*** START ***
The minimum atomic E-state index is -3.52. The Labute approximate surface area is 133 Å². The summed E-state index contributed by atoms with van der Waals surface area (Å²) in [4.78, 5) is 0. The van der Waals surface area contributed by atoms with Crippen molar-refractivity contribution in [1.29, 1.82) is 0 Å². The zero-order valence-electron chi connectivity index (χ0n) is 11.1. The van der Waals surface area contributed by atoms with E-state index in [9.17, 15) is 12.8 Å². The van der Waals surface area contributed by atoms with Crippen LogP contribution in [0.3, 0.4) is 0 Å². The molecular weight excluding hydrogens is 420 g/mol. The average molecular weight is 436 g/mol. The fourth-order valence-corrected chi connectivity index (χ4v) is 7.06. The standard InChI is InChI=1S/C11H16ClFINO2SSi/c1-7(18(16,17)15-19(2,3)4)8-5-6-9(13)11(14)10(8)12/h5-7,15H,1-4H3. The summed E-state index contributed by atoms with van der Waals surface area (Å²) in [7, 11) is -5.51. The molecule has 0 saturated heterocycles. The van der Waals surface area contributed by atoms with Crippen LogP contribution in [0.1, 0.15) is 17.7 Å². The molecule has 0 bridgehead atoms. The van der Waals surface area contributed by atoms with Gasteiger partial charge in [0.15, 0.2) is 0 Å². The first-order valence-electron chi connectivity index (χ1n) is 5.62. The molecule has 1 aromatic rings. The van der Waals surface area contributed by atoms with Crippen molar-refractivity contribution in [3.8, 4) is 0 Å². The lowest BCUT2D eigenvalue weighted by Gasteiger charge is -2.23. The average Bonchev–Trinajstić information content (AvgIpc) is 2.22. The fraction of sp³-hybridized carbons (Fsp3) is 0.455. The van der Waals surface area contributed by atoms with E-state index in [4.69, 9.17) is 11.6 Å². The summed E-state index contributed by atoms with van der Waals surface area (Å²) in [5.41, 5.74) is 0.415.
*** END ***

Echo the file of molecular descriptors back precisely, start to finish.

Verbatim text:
The minimum atomic E-state index is -3.52. The Labute approximate surface area is 133 Å². The summed E-state index contributed by atoms with van der Waals surface area (Å²) in [4.78, 5) is 0. The van der Waals surface area contributed by atoms with Crippen molar-refractivity contribution in [1.29, 1.82) is 0 Å². The zero-order valence-electron chi connectivity index (χ0n) is 11.1. The van der Waals surface area contributed by atoms with E-state index in [9.17, 15) is 12.8 Å². The van der Waals surface area contributed by atoms with Crippen LogP contribution in [0.3, 0.4) is 0 Å². The molecular weight excluding hydrogens is 420 g/mol. The average molecular weight is 436 g/mol. The fourth-order valence-corrected chi connectivity index (χ4v) is 7.06. The standard InChI is InChI=1S/C11H16ClFINO2SSi/c1-7(18(16,17)15-19(2,3)4)8-5-6-9(13)11(14)10(8)12/h5-7,15H,1-4H3. The summed E-state index contributed by atoms with van der Waals surface area (Å²) in [7, 11) is -5.51. The molecule has 0 saturated heterocycles. The van der Waals surface area contributed by atoms with Crippen LogP contribution in [0.1, 0.15) is 17.7 Å². The molecule has 0 bridgehead atoms. The van der Waals surface area contributed by atoms with Gasteiger partial charge in [0.15, 0.2) is 0 Å². The first-order valence-electron chi connectivity index (χ1n) is 5.62. The molecule has 1 aromatic rings. The van der Waals surface area contributed by atoms with Crippen molar-refractivity contribution in [3.8, 4) is 0 Å². The lowest BCUT2D eigenvalue weighted by Gasteiger charge is -2.23. The average Bonchev–Trinajstić information content (AvgIpc) is 2.22. The fraction of sp³-hybridized carbons (Fsp3) is 0.455. The van der Waals surface area contributed by atoms with E-state index in [4.69, 9.17) is 11.6 Å². The summed E-state index contributed by atoms with van der Waals surface area (Å²) in [5.41, 5.74) is 0.415.